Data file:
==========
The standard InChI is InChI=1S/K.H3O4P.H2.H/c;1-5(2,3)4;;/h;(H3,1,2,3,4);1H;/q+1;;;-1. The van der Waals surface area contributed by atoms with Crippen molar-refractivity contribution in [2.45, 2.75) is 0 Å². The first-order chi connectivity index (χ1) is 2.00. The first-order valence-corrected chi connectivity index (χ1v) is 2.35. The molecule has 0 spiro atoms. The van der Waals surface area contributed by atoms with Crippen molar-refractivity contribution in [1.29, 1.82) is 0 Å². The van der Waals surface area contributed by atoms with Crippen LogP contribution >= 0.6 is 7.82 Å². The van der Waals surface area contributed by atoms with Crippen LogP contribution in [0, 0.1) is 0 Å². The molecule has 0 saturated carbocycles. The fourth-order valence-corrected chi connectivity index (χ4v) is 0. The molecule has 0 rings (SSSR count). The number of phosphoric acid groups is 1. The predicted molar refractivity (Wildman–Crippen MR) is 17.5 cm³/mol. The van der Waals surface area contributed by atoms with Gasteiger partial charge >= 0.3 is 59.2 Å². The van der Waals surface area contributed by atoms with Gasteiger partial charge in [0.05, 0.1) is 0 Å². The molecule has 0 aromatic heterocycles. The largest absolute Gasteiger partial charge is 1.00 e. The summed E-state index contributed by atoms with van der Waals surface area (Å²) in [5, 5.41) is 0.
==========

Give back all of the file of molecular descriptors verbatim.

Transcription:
The standard InChI is InChI=1S/K.H3O4P.H2.H/c;1-5(2,3)4;;/h;(H3,1,2,3,4);1H;/q+1;;;-1. The van der Waals surface area contributed by atoms with Crippen molar-refractivity contribution in [2.45, 2.75) is 0 Å². The first-order chi connectivity index (χ1) is 2.00. The first-order valence-corrected chi connectivity index (χ1v) is 2.35. The molecule has 0 spiro atoms. The van der Waals surface area contributed by atoms with Crippen molar-refractivity contribution in [1.29, 1.82) is 0 Å². The van der Waals surface area contributed by atoms with Crippen LogP contribution >= 0.6 is 7.82 Å². The van der Waals surface area contributed by atoms with Crippen LogP contribution in [0, 0.1) is 0 Å². The molecule has 0 saturated carbocycles. The fourth-order valence-corrected chi connectivity index (χ4v) is 0. The molecule has 0 rings (SSSR count). The number of phosphoric acid groups is 1. The predicted molar refractivity (Wildman–Crippen MR) is 17.5 cm³/mol. The van der Waals surface area contributed by atoms with Gasteiger partial charge >= 0.3 is 59.2 Å². The van der Waals surface area contributed by atoms with Gasteiger partial charge in [0.05, 0.1) is 0 Å². The molecule has 0 aromatic heterocycles. The largest absolute Gasteiger partial charge is 1.00 e. The summed E-state index contributed by atoms with van der Waals surface area (Å²) in [5, 5.41) is 0.